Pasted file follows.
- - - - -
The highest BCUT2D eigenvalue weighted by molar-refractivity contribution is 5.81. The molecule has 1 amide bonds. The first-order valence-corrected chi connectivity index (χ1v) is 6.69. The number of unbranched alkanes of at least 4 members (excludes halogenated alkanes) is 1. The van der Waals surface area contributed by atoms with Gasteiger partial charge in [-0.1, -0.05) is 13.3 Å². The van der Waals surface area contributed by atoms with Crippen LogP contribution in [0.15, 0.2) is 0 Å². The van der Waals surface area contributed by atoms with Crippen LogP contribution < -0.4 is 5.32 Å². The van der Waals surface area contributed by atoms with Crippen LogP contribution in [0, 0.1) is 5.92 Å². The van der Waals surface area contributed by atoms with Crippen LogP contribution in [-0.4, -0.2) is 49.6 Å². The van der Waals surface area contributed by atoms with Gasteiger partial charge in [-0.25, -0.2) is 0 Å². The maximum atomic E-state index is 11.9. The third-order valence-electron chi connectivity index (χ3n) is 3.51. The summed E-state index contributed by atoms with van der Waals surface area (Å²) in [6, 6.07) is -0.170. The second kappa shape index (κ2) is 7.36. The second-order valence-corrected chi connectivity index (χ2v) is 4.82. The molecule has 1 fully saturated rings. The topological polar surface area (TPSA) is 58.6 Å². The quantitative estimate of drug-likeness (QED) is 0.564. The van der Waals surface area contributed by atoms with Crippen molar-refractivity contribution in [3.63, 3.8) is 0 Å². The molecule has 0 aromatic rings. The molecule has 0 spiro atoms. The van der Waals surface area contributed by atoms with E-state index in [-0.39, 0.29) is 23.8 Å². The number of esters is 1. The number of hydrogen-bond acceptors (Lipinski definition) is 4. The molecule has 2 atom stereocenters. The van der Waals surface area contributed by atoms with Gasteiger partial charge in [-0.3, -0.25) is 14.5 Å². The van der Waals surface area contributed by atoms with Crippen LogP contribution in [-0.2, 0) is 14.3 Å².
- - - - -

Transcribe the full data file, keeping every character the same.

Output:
The highest BCUT2D eigenvalue weighted by molar-refractivity contribution is 5.81. The molecule has 1 amide bonds. The first-order valence-corrected chi connectivity index (χ1v) is 6.69. The number of unbranched alkanes of at least 4 members (excludes halogenated alkanes) is 1. The van der Waals surface area contributed by atoms with Gasteiger partial charge in [-0.1, -0.05) is 13.3 Å². The van der Waals surface area contributed by atoms with Crippen LogP contribution in [0.15, 0.2) is 0 Å². The van der Waals surface area contributed by atoms with Crippen LogP contribution < -0.4 is 5.32 Å². The van der Waals surface area contributed by atoms with Crippen LogP contribution in [0, 0.1) is 5.92 Å². The van der Waals surface area contributed by atoms with Crippen LogP contribution in [-0.4, -0.2) is 49.6 Å². The van der Waals surface area contributed by atoms with Gasteiger partial charge in [-0.25, -0.2) is 0 Å². The maximum atomic E-state index is 11.9. The third-order valence-electron chi connectivity index (χ3n) is 3.51. The summed E-state index contributed by atoms with van der Waals surface area (Å²) in [6, 6.07) is -0.170. The second kappa shape index (κ2) is 7.36. The second-order valence-corrected chi connectivity index (χ2v) is 4.82. The molecule has 1 fully saturated rings. The topological polar surface area (TPSA) is 58.6 Å². The quantitative estimate of drug-likeness (QED) is 0.564. The van der Waals surface area contributed by atoms with Crippen molar-refractivity contribution in [3.63, 3.8) is 0 Å². The molecule has 0 aromatic rings. The molecule has 0 spiro atoms. The van der Waals surface area contributed by atoms with E-state index in [-0.39, 0.29) is 23.8 Å². The number of esters is 1. The number of hydrogen-bond acceptors (Lipinski definition) is 4. The molecule has 2 atom stereocenters. The van der Waals surface area contributed by atoms with Gasteiger partial charge in [-0.3, -0.25) is 14.5 Å². The van der Waals surface area contributed by atoms with Crippen LogP contribution in [-0.2, 0) is 14.3 Å².